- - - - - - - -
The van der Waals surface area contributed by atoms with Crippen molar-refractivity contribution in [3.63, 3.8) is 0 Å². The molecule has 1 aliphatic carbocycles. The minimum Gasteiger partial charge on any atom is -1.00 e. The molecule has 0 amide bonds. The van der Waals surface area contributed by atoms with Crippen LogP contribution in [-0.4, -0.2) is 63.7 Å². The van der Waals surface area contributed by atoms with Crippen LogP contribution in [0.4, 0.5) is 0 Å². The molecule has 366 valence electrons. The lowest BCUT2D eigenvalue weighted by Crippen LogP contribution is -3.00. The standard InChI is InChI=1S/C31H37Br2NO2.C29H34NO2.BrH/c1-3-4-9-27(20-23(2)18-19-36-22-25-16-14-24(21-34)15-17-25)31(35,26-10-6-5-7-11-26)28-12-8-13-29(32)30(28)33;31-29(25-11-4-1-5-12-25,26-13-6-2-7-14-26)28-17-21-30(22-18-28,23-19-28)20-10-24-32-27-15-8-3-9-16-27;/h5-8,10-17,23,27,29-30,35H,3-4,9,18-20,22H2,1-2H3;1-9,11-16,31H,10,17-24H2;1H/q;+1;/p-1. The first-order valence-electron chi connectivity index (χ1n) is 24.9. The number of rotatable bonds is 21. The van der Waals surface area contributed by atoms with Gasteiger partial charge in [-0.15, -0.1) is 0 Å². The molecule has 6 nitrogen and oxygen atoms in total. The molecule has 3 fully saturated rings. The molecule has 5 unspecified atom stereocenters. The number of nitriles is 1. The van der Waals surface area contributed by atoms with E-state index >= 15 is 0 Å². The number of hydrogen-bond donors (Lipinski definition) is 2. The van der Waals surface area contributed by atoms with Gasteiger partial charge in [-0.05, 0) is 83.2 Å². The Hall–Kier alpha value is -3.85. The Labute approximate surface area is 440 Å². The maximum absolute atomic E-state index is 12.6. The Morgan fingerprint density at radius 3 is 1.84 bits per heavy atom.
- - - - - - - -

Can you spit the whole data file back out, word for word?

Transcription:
The van der Waals surface area contributed by atoms with Crippen molar-refractivity contribution in [3.63, 3.8) is 0 Å². The molecule has 1 aliphatic carbocycles. The minimum Gasteiger partial charge on any atom is -1.00 e. The molecule has 0 amide bonds. The van der Waals surface area contributed by atoms with Crippen LogP contribution in [-0.4, -0.2) is 63.7 Å². The van der Waals surface area contributed by atoms with Crippen LogP contribution in [0.4, 0.5) is 0 Å². The molecule has 366 valence electrons. The lowest BCUT2D eigenvalue weighted by Crippen LogP contribution is -3.00. The standard InChI is InChI=1S/C31H37Br2NO2.C29H34NO2.BrH/c1-3-4-9-27(20-23(2)18-19-36-22-25-16-14-24(21-34)15-17-25)31(35,26-10-6-5-7-11-26)28-12-8-13-29(32)30(28)33;31-29(25-11-4-1-5-12-25,26-13-6-2-7-14-26)28-17-21-30(22-18-28,23-19-28)20-10-24-32-27-15-8-3-9-16-27;/h5-8,10-17,23,27,29-30,35H,3-4,9,18-20,22H2,1-2H3;1-9,11-16,31H,10,17-24H2;1H/q;+1;/p-1. The first-order valence-electron chi connectivity index (χ1n) is 24.9. The number of rotatable bonds is 21. The van der Waals surface area contributed by atoms with Gasteiger partial charge in [-0.15, -0.1) is 0 Å². The molecule has 6 nitrogen and oxygen atoms in total. The molecule has 3 fully saturated rings. The molecule has 5 unspecified atom stereocenters. The number of nitriles is 1. The van der Waals surface area contributed by atoms with E-state index >= 15 is 0 Å². The number of hydrogen-bond donors (Lipinski definition) is 2. The van der Waals surface area contributed by atoms with Gasteiger partial charge in [-0.05, 0) is 83.2 Å². The Hall–Kier alpha value is -3.85. The Labute approximate surface area is 440 Å². The maximum absolute atomic E-state index is 12.6. The Morgan fingerprint density at radius 3 is 1.84 bits per heavy atom.